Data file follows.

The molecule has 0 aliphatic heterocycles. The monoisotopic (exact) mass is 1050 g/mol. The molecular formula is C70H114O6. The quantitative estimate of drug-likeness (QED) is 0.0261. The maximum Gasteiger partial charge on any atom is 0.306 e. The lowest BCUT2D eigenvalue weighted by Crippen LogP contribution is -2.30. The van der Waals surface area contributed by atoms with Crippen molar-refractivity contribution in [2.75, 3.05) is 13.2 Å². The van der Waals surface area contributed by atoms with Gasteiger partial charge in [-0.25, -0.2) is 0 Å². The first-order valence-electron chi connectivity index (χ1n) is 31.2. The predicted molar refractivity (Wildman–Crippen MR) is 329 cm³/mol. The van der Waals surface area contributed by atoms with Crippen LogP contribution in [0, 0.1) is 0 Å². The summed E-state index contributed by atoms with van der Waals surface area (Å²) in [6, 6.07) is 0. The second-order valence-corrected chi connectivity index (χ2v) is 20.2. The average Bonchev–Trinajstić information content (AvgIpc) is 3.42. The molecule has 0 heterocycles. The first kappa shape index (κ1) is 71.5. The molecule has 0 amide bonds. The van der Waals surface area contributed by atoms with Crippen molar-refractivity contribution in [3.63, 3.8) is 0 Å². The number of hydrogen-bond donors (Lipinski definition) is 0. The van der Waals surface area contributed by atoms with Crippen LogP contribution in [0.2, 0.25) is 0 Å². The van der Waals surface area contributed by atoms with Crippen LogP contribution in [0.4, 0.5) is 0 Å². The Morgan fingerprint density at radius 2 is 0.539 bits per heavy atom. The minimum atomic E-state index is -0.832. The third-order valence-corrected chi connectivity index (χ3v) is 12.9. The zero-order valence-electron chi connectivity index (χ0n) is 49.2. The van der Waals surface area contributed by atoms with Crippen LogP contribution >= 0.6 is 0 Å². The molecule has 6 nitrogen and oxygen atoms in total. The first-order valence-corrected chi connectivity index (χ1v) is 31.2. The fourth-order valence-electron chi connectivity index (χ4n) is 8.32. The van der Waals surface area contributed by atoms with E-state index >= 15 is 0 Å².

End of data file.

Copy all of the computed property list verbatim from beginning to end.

The molecule has 0 aliphatic heterocycles. The monoisotopic (exact) mass is 1050 g/mol. The molecular formula is C70H114O6. The quantitative estimate of drug-likeness (QED) is 0.0261. The maximum Gasteiger partial charge on any atom is 0.306 e. The lowest BCUT2D eigenvalue weighted by Crippen LogP contribution is -2.30. The van der Waals surface area contributed by atoms with Crippen molar-refractivity contribution in [2.75, 3.05) is 13.2 Å². The van der Waals surface area contributed by atoms with Gasteiger partial charge in [-0.25, -0.2) is 0 Å². The first-order valence-electron chi connectivity index (χ1n) is 31.2. The predicted molar refractivity (Wildman–Crippen MR) is 329 cm³/mol. The van der Waals surface area contributed by atoms with Crippen LogP contribution in [0, 0.1) is 0 Å². The summed E-state index contributed by atoms with van der Waals surface area (Å²) in [6, 6.07) is 0. The second-order valence-corrected chi connectivity index (χ2v) is 20.2. The average Bonchev–Trinajstić information content (AvgIpc) is 3.42. The molecule has 0 heterocycles. The first kappa shape index (κ1) is 71.5. The molecule has 0 amide bonds. The van der Waals surface area contributed by atoms with Crippen molar-refractivity contribution in [3.63, 3.8) is 0 Å². The number of hydrogen-bond donors (Lipinski definition) is 0. The van der Waals surface area contributed by atoms with Crippen LogP contribution in [0.2, 0.25) is 0 Å². The van der Waals surface area contributed by atoms with Crippen LogP contribution in [0.4, 0.5) is 0 Å². The Morgan fingerprint density at radius 2 is 0.539 bits per heavy atom. The minimum atomic E-state index is -0.832. The third-order valence-corrected chi connectivity index (χ3v) is 12.9. The zero-order valence-electron chi connectivity index (χ0n) is 49.2. The van der Waals surface area contributed by atoms with Crippen LogP contribution >= 0.6 is 0 Å². The molecule has 6 nitrogen and oxygen atoms in total. The first-order valence-corrected chi connectivity index (χ1v) is 31.2. The fourth-order valence-electron chi connectivity index (χ4n) is 8.32. The van der Waals surface area contributed by atoms with E-state index >= 15 is 0 Å².